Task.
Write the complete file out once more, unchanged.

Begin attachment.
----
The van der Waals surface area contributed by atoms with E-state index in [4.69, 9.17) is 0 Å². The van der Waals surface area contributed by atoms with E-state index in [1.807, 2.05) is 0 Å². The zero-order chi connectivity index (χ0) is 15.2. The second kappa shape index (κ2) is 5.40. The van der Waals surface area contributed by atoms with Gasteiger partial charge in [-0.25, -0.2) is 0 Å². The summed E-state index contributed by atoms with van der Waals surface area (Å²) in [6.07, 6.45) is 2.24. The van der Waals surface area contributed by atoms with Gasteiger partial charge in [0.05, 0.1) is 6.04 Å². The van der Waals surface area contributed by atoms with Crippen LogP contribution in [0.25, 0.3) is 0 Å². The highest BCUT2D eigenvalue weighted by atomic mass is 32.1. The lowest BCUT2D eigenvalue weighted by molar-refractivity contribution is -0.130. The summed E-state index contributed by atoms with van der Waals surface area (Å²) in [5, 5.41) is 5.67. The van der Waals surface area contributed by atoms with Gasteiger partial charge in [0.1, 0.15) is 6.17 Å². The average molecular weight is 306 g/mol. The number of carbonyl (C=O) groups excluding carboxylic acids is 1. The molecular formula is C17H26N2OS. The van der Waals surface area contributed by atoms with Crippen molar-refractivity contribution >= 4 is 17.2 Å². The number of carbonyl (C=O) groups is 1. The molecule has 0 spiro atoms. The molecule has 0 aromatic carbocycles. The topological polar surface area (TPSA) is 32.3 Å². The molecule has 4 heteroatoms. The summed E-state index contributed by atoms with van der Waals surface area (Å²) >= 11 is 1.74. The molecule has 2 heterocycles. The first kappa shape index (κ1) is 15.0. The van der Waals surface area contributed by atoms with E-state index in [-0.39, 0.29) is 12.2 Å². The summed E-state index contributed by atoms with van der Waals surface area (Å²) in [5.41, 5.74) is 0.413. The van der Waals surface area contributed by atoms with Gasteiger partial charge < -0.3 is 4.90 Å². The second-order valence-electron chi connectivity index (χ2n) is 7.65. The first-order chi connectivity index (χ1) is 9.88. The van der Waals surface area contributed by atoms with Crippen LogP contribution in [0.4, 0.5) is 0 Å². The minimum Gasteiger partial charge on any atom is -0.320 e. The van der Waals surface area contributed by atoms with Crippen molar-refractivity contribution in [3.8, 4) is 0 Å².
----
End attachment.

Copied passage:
The van der Waals surface area contributed by atoms with E-state index in [4.69, 9.17) is 0 Å². The van der Waals surface area contributed by atoms with E-state index in [1.807, 2.05) is 0 Å². The zero-order chi connectivity index (χ0) is 15.2. The second kappa shape index (κ2) is 5.40. The van der Waals surface area contributed by atoms with Gasteiger partial charge in [-0.25, -0.2) is 0 Å². The summed E-state index contributed by atoms with van der Waals surface area (Å²) in [6.07, 6.45) is 2.24. The van der Waals surface area contributed by atoms with Gasteiger partial charge in [0.05, 0.1) is 6.04 Å². The van der Waals surface area contributed by atoms with Crippen LogP contribution in [0.25, 0.3) is 0 Å². The highest BCUT2D eigenvalue weighted by atomic mass is 32.1. The lowest BCUT2D eigenvalue weighted by molar-refractivity contribution is -0.130. The summed E-state index contributed by atoms with van der Waals surface area (Å²) in [5, 5.41) is 5.67. The van der Waals surface area contributed by atoms with Gasteiger partial charge in [0.1, 0.15) is 6.17 Å². The average molecular weight is 306 g/mol. The number of carbonyl (C=O) groups excluding carboxylic acids is 1. The molecular formula is C17H26N2OS. The van der Waals surface area contributed by atoms with Crippen molar-refractivity contribution >= 4 is 17.2 Å². The number of carbonyl (C=O) groups is 1. The molecule has 0 spiro atoms. The molecule has 0 aromatic carbocycles. The topological polar surface area (TPSA) is 32.3 Å². The molecule has 4 heteroatoms. The summed E-state index contributed by atoms with van der Waals surface area (Å²) >= 11 is 1.74. The molecule has 2 heterocycles. The first kappa shape index (κ1) is 15.0. The van der Waals surface area contributed by atoms with E-state index in [-0.39, 0.29) is 12.2 Å². The summed E-state index contributed by atoms with van der Waals surface area (Å²) in [5.41, 5.74) is 0.413. The van der Waals surface area contributed by atoms with Gasteiger partial charge < -0.3 is 4.90 Å². The second-order valence-electron chi connectivity index (χ2n) is 7.65. The first-order chi connectivity index (χ1) is 9.88. The van der Waals surface area contributed by atoms with Crippen LogP contribution in [0.4, 0.5) is 0 Å². The minimum Gasteiger partial charge on any atom is -0.320 e. The van der Waals surface area contributed by atoms with Crippen molar-refractivity contribution in [3.8, 4) is 0 Å².